Martin Kline

Nature, Growth, and Art

December 8, 2009 – February 1, 2010

Press Release

Contemporary artist featured at the Jason Jacques Gallery

In addition to the highest quality decorative arts of the late nineteenth and early twentieth centuries, Jason has also been quietly collecting work by a select group of contemporary artists. This season we proudly introduce Martin Kline's breathtaking paintings and bold sculptures. Kline's works are already in major institutional collections including the Metropolitan Museum of Art, the Brooklyn Museum, and the Whitney Museum. We are currently running a special Kline exhibition that will be open until the end of January 2010. Martin Kline's paintings, rendered in richly-hued encaustic (colored wax), are composed of mysterious three-dimensional outcroppings so tactile that they demand human touch. The work investigates duality in its explorations of energy and stasis, simplicity and complexity, immediacy and timelessness. Kline uses muscular almost balletic gestures in huge circular turns or bold zig zag vectors to create his images, yet as images they appear nearly frozen in time, alluding at once to immutable geological strata or examples of petrified tree lichen. A random paintbrush bristle here or there adds an unintended biographical quality that returns the observer from the reverie of meaning to the materiality of wax. In its kinship to the ubiquitous box of eight thick kindergarten crayons, the material reminds us that the simple pleasures of childhood eventually grow into to the challenging complexities of the adult world. And like a strong inscrutable personality, wax resists blending and subtlety, winning you over with its opaque, mystifying qualities.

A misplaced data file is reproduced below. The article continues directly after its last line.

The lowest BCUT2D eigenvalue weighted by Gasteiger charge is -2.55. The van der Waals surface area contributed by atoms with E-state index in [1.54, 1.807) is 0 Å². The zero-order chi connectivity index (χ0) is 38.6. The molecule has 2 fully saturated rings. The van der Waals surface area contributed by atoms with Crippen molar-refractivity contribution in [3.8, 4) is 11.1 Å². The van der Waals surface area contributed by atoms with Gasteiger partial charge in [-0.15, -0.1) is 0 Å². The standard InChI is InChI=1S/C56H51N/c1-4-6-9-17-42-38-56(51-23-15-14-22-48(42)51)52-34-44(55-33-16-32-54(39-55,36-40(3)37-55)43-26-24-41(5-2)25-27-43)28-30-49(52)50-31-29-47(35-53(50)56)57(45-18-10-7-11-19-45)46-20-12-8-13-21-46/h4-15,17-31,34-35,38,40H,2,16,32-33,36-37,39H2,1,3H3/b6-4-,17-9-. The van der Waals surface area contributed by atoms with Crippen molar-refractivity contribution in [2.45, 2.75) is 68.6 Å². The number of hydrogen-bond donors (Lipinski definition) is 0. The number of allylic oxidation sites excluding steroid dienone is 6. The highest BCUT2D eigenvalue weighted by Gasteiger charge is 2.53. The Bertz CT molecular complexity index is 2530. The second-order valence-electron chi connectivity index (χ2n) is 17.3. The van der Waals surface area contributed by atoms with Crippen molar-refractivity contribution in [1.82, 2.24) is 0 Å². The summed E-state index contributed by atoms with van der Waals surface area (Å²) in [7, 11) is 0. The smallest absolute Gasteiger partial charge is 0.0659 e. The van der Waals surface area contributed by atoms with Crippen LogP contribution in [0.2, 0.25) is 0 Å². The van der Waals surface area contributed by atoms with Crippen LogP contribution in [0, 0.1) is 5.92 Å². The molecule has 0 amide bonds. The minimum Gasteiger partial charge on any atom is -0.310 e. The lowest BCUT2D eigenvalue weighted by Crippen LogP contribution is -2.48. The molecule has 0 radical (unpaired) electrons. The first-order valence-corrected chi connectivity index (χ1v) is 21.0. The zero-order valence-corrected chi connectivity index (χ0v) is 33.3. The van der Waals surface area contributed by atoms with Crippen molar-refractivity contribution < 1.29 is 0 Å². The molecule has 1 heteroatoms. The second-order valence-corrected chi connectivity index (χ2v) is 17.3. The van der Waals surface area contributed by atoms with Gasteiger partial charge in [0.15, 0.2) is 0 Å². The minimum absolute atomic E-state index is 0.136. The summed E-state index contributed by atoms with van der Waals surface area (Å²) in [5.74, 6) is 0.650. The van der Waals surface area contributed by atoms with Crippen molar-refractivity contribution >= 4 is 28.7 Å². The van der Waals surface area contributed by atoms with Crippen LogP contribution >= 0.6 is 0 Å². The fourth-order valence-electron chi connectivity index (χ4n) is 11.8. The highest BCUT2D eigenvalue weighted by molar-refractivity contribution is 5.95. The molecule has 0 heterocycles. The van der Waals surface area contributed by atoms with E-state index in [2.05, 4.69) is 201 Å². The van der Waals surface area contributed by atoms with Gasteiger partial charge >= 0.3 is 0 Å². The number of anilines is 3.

Kline's metal sculpture has a similar effect. Iconic yet innocent forms such as tree branches or baseball bats are transformed, becoming (in a given example) the core of a work that might gush blood-like wax or sprout threatening metallic flanges. Cast from wood and wax, the sculptural pieces in a sense represent the final stage of immutability that begins with the wax image. If one imagines the wax as nearly frozen in time, the bronze is the essence of permanence. Each casting becomes a surreal monument to nature, growth, and art.

We are pleased to report that our Martin Kline show was favorably reviewed in the New York Times on December 3, 2009. A copy of the review appears on our website under News. If you would like any further infomration please email

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